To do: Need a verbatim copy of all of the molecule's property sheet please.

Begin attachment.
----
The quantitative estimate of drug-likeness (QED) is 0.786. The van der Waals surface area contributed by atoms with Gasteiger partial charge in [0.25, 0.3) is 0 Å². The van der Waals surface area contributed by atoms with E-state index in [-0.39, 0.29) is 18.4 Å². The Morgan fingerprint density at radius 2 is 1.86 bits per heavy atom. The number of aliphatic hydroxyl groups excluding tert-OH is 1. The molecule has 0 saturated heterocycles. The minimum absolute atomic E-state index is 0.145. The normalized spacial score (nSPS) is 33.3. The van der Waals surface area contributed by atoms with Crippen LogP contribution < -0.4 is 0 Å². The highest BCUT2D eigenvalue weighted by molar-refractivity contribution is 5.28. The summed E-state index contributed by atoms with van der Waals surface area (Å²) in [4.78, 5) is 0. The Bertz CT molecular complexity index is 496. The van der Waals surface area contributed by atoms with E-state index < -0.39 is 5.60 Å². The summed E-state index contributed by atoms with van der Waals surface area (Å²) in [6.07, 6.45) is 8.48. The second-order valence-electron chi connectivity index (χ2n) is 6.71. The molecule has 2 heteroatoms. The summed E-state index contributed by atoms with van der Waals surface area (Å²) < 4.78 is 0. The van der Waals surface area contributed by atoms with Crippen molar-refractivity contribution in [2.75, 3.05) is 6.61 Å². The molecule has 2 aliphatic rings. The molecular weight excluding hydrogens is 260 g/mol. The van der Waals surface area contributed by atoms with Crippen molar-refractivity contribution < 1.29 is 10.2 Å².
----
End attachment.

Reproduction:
The quantitative estimate of drug-likeness (QED) is 0.786. The van der Waals surface area contributed by atoms with Gasteiger partial charge in [0.25, 0.3) is 0 Å². The van der Waals surface area contributed by atoms with E-state index in [-0.39, 0.29) is 18.4 Å². The Morgan fingerprint density at radius 2 is 1.86 bits per heavy atom. The number of aliphatic hydroxyl groups excluding tert-OH is 1. The molecule has 0 saturated heterocycles. The minimum absolute atomic E-state index is 0.145. The normalized spacial score (nSPS) is 33.3. The van der Waals surface area contributed by atoms with Crippen LogP contribution < -0.4 is 0 Å². The highest BCUT2D eigenvalue weighted by molar-refractivity contribution is 5.28. The summed E-state index contributed by atoms with van der Waals surface area (Å²) in [4.78, 5) is 0. The Bertz CT molecular complexity index is 496. The van der Waals surface area contributed by atoms with E-state index < -0.39 is 5.60 Å². The summed E-state index contributed by atoms with van der Waals surface area (Å²) in [6.07, 6.45) is 8.48. The second-order valence-electron chi connectivity index (χ2n) is 6.71. The molecule has 2 heteroatoms. The summed E-state index contributed by atoms with van der Waals surface area (Å²) < 4.78 is 0. The van der Waals surface area contributed by atoms with Crippen molar-refractivity contribution in [2.75, 3.05) is 6.61 Å². The molecule has 2 aliphatic rings. The molecular weight excluding hydrogens is 260 g/mol. The van der Waals surface area contributed by atoms with Crippen molar-refractivity contribution < 1.29 is 10.2 Å².